For exercise yoga and walking is great. As is swimming, bike riding and other forms of moderate cardio. She could probably do lighter weight training as well, especially in the earlier trimesters (if ok'd by her doctor). I know people who worked out in the weights room right up until 2 weeks before the birth, so it can be done...


    Good luck and enjoy yourself!!
    Thank you so much for the detailed response Emma-Leigh. That all sounds like really good advice! I really appreciate you taking the time to post that.

    Gettin' Better!

  5. #5
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    Quote Originally Posted by TCD
    Congratulations!

    As per the question, i whole-heartedly agree with this first paragraph of Emme-Leigh's, but her other info seems to be sound (as far as my limited information on this subject is involved, at least).




    P.s. If it's a boy, call him Rob. he'll thank you for it one day.
    Thanks TCD! I might consider the name for the future appreciation factor .
    Gettin' Better!

  6. #6
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    Yeah man do not come here for advise about nutrition for pregnant women. Go see your doctor!!!

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    Congratulations!

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    Quote Originally Posted by fifteecent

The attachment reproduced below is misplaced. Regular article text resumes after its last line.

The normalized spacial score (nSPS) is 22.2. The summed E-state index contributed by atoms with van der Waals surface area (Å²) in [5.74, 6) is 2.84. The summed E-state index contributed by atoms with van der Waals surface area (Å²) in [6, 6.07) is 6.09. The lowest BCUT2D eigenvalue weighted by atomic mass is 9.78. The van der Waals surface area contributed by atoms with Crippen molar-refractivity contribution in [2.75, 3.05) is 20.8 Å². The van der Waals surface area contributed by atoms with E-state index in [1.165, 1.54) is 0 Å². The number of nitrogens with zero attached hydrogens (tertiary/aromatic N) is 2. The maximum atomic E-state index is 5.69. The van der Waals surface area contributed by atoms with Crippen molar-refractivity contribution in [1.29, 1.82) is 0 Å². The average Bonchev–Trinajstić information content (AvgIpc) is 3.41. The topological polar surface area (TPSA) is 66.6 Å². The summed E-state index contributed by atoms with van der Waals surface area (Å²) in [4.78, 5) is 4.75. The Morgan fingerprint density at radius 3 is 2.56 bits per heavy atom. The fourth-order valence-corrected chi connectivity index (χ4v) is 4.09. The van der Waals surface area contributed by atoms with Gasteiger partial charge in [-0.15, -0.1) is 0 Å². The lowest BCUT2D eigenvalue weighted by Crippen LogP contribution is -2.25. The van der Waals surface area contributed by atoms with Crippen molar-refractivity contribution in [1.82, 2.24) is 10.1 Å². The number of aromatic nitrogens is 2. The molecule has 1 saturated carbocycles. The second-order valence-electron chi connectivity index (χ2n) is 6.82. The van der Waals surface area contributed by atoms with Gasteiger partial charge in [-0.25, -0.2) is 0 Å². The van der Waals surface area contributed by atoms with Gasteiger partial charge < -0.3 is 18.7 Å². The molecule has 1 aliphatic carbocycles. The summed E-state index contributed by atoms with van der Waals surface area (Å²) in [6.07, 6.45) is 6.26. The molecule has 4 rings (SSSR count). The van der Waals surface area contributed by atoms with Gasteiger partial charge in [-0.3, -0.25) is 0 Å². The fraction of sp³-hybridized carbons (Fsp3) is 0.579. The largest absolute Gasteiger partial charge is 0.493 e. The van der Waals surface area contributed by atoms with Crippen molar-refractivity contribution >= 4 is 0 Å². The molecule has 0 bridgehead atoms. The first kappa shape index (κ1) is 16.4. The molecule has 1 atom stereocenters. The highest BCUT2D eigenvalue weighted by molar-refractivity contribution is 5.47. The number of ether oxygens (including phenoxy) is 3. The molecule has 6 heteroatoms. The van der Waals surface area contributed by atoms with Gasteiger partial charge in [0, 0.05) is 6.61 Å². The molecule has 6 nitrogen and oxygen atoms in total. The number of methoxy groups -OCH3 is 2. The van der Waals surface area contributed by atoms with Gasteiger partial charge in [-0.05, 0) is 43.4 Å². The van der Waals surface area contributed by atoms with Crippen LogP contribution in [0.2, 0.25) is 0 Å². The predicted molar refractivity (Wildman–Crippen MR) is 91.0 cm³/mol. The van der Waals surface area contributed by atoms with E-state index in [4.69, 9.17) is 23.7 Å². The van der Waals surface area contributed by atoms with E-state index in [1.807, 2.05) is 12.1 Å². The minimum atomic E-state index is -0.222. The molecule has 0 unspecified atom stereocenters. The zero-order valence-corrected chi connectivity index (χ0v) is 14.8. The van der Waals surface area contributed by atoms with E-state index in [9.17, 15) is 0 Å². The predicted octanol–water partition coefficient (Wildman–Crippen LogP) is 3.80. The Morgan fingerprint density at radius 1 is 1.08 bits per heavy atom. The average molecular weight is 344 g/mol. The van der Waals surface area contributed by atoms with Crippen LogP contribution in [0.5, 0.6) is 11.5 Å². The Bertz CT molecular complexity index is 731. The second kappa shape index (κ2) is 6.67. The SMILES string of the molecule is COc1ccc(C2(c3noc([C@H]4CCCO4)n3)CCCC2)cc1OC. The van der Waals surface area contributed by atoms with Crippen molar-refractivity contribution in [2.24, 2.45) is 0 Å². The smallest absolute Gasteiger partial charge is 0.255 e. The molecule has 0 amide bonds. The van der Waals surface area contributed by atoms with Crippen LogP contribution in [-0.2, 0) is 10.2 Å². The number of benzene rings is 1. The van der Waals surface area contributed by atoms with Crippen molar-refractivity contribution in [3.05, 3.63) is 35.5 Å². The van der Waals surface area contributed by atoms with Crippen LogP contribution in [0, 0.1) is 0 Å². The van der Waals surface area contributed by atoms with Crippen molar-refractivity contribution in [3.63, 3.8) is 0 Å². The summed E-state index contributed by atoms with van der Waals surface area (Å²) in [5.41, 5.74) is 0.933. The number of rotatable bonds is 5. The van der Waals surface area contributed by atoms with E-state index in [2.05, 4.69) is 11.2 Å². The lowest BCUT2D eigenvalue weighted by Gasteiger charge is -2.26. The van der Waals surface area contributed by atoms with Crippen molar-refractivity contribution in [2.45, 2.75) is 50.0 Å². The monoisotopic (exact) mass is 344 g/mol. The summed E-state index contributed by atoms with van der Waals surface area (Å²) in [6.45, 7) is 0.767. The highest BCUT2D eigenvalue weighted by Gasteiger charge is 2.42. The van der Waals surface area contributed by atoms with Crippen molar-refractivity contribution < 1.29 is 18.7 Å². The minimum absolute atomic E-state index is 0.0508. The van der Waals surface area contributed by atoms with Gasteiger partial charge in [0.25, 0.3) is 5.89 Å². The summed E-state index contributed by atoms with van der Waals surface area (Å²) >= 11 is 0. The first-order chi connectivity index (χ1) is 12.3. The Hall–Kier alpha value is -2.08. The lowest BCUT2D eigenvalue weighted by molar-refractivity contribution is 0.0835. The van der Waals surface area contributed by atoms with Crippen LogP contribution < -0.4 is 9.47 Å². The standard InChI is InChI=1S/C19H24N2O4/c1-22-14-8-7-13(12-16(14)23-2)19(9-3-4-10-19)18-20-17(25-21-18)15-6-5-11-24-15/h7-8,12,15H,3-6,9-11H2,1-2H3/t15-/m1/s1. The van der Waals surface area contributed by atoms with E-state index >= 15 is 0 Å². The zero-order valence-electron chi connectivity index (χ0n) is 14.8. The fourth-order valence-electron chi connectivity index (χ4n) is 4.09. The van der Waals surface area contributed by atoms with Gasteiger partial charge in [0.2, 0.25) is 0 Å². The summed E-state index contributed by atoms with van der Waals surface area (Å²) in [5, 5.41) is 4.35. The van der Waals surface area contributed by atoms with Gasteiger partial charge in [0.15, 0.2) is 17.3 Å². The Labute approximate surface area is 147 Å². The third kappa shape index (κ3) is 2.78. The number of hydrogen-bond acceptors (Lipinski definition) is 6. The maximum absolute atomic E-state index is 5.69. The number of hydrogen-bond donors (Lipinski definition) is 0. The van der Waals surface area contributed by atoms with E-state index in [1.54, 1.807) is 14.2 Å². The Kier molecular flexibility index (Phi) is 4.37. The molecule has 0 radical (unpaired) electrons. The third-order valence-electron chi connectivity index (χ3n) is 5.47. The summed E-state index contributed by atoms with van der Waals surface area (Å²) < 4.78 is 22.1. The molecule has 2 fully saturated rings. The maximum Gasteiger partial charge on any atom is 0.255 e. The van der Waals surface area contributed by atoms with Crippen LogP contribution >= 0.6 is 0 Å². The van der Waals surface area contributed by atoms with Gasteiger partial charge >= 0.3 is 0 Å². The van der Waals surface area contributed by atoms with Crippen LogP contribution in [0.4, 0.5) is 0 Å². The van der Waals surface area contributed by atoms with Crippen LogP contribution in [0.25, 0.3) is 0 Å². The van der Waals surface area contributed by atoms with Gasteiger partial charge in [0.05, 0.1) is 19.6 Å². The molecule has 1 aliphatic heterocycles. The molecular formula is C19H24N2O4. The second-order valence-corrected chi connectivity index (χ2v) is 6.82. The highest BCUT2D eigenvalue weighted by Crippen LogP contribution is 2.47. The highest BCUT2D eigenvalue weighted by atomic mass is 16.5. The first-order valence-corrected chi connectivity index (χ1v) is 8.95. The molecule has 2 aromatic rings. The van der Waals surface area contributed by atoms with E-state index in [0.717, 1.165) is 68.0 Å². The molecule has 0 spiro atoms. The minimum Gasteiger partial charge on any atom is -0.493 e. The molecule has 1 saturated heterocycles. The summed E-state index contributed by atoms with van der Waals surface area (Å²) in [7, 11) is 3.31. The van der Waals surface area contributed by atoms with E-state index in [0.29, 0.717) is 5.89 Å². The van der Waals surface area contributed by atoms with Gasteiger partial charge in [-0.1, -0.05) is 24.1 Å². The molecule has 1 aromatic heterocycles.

Yeah man do not come here for advise about nutrition for pregnant women. Go see your doctor!!!
    Yeah your right. I shouldn't have asked for advice from women who have already gone through the experience about "nutrition for pregnant women" in a nutrition forum that is laced with extremely knowledgeble, fit, already been through pregnancy women.

    I appreciate the tip on going to the doctor. It is obviously something we will be doing but I wanted to hear some opinions from the valuable resources in this community so that I can present a nutrition plan to the doctor and have him tell me alternatives if it is not healthy for my wife.

    Thanks fiftee. or should I call you .02
    Gettin' Better!

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    Quote Originally Posted by BritChick
    Congratulations!
    Thanks BritChick!
    Gettin' Better!